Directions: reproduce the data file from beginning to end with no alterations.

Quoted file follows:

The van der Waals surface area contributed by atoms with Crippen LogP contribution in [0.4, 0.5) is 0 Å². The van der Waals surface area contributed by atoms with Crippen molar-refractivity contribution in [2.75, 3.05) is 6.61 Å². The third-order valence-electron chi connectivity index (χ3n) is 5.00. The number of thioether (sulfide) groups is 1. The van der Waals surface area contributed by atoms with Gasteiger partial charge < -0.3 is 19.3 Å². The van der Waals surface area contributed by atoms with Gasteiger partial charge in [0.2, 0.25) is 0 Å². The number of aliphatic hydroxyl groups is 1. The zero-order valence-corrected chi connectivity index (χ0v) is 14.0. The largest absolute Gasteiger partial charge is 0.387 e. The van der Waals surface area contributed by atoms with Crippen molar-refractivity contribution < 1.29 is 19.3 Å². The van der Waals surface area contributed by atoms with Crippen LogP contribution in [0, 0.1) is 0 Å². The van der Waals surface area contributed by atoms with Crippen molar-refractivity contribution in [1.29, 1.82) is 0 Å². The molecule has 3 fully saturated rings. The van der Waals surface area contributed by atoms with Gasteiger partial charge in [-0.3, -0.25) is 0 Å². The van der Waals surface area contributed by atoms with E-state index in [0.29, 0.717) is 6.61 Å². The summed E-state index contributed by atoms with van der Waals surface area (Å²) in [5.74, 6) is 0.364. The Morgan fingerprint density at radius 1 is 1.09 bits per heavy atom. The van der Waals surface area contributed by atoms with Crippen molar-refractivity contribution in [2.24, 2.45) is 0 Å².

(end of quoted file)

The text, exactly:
The van der Waals surface area contributed by atoms with Crippen LogP contribution in [0.4, 0.5) is 0 Å². The van der Waals surface area contributed by atoms with Crippen molar-refractivity contribution in [2.75, 3.05) is 6.61 Å². The third-order valence-electron chi connectivity index (χ3n) is 5.00. The number of thioether (sulfide) groups is 1. The van der Waals surface area contributed by atoms with Gasteiger partial charge < -0.3 is 19.3 Å². The van der Waals surface area contributed by atoms with Gasteiger partial charge in [0.2, 0.25) is 0 Å². The number of aliphatic hydroxyl groups is 1. The zero-order valence-corrected chi connectivity index (χ0v) is 14.0. The largest absolute Gasteiger partial charge is 0.387 e. The van der Waals surface area contributed by atoms with Crippen molar-refractivity contribution < 1.29 is 19.3 Å². The van der Waals surface area contributed by atoms with Crippen LogP contribution in [0, 0.1) is 0 Å². The van der Waals surface area contributed by atoms with Crippen molar-refractivity contribution in [1.29, 1.82) is 0 Å². The molecule has 3 fully saturated rings. The van der Waals surface area contributed by atoms with Gasteiger partial charge in [-0.3, -0.25) is 0 Å². The van der Waals surface area contributed by atoms with E-state index in [0.29, 0.717) is 6.61 Å². The summed E-state index contributed by atoms with van der Waals surface area (Å²) in [5.74, 6) is 0.364. The Morgan fingerprint density at radius 1 is 1.09 bits per heavy atom. The van der Waals surface area contributed by atoms with Crippen molar-refractivity contribution in [2.24, 2.45) is 0 Å².